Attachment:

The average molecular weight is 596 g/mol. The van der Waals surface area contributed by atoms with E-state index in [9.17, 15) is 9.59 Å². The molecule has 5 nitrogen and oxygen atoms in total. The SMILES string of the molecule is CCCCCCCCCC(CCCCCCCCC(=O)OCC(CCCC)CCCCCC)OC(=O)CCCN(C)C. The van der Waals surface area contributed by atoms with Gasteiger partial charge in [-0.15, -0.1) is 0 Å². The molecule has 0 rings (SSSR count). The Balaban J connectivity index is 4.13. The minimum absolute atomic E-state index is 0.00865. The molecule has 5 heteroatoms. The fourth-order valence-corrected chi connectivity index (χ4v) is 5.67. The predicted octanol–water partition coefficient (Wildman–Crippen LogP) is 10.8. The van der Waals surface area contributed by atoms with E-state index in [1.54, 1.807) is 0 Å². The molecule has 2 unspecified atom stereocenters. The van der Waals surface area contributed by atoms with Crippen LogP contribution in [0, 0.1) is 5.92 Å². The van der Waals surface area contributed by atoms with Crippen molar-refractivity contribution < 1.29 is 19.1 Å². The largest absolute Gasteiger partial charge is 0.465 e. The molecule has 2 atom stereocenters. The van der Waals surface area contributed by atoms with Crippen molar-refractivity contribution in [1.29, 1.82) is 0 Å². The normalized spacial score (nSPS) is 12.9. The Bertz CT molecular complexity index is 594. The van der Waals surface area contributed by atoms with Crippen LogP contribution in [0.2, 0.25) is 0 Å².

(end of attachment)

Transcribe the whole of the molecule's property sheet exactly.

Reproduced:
The average molecular weight is 596 g/mol. The van der Waals surface area contributed by atoms with E-state index in [9.17, 15) is 9.59 Å². The molecule has 5 nitrogen and oxygen atoms in total. The SMILES string of the molecule is CCCCCCCCCC(CCCCCCCCC(=O)OCC(CCCC)CCCCCC)OC(=O)CCCN(C)C. The van der Waals surface area contributed by atoms with Gasteiger partial charge in [-0.15, -0.1) is 0 Å². The molecule has 0 rings (SSSR count). The Balaban J connectivity index is 4.13. The minimum absolute atomic E-state index is 0.00865. The molecule has 5 heteroatoms. The fourth-order valence-corrected chi connectivity index (χ4v) is 5.67. The predicted octanol–water partition coefficient (Wildman–Crippen LogP) is 10.8. The van der Waals surface area contributed by atoms with E-state index in [1.54, 1.807) is 0 Å². The molecule has 2 unspecified atom stereocenters. The van der Waals surface area contributed by atoms with Crippen LogP contribution in [0, 0.1) is 5.92 Å². The van der Waals surface area contributed by atoms with Crippen molar-refractivity contribution < 1.29 is 19.1 Å². The largest absolute Gasteiger partial charge is 0.465 e. The molecule has 2 atom stereocenters. The van der Waals surface area contributed by atoms with Crippen molar-refractivity contribution in [1.29, 1.82) is 0 Å². The normalized spacial score (nSPS) is 12.9. The Bertz CT molecular complexity index is 594. The van der Waals surface area contributed by atoms with Crippen LogP contribution in [0.2, 0.25) is 0 Å².